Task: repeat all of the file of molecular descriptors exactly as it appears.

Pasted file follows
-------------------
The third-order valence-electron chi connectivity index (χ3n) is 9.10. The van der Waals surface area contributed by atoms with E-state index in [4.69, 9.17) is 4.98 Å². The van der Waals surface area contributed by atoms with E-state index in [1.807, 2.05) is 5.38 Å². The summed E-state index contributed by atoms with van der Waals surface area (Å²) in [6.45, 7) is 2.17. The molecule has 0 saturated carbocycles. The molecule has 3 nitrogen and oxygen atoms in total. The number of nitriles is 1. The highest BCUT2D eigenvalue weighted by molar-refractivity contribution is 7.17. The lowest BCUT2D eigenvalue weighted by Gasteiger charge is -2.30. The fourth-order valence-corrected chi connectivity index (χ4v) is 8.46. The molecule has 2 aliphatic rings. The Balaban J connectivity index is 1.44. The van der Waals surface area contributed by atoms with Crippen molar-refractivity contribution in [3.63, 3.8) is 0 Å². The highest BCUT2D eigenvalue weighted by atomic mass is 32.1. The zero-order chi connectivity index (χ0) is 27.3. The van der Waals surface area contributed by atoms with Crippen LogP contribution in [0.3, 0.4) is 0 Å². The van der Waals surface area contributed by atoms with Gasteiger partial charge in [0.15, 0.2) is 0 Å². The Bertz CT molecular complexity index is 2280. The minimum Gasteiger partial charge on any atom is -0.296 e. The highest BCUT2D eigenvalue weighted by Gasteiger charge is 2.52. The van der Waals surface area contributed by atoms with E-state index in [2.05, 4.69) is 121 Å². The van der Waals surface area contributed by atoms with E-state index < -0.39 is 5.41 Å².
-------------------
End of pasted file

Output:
The third-order valence-electron chi connectivity index (χ3n) is 9.10. The van der Waals surface area contributed by atoms with E-state index in [4.69, 9.17) is 4.98 Å². The van der Waals surface area contributed by atoms with E-state index in [1.807, 2.05) is 5.38 Å². The summed E-state index contributed by atoms with van der Waals surface area (Å²) in [6.45, 7) is 2.17. The molecule has 0 saturated carbocycles. The molecule has 3 nitrogen and oxygen atoms in total. The number of nitriles is 1. The highest BCUT2D eigenvalue weighted by molar-refractivity contribution is 7.17. The lowest BCUT2D eigenvalue weighted by Gasteiger charge is -2.30. The fourth-order valence-corrected chi connectivity index (χ4v) is 8.46. The molecule has 2 aliphatic rings. The Balaban J connectivity index is 1.44. The van der Waals surface area contributed by atoms with Crippen molar-refractivity contribution in [3.63, 3.8) is 0 Å². The highest BCUT2D eigenvalue weighted by atomic mass is 32.1. The zero-order chi connectivity index (χ0) is 27.3. The van der Waals surface area contributed by atoms with Crippen LogP contribution in [0.3, 0.4) is 0 Å². The van der Waals surface area contributed by atoms with Gasteiger partial charge in [0.15, 0.2) is 0 Å². The Bertz CT molecular complexity index is 2280. The minimum Gasteiger partial charge on any atom is -0.296 e. The highest BCUT2D eigenvalue weighted by Gasteiger charge is 2.52. The van der Waals surface area contributed by atoms with E-state index in [2.05, 4.69) is 121 Å². The van der Waals surface area contributed by atoms with E-state index < -0.39 is 5.41 Å².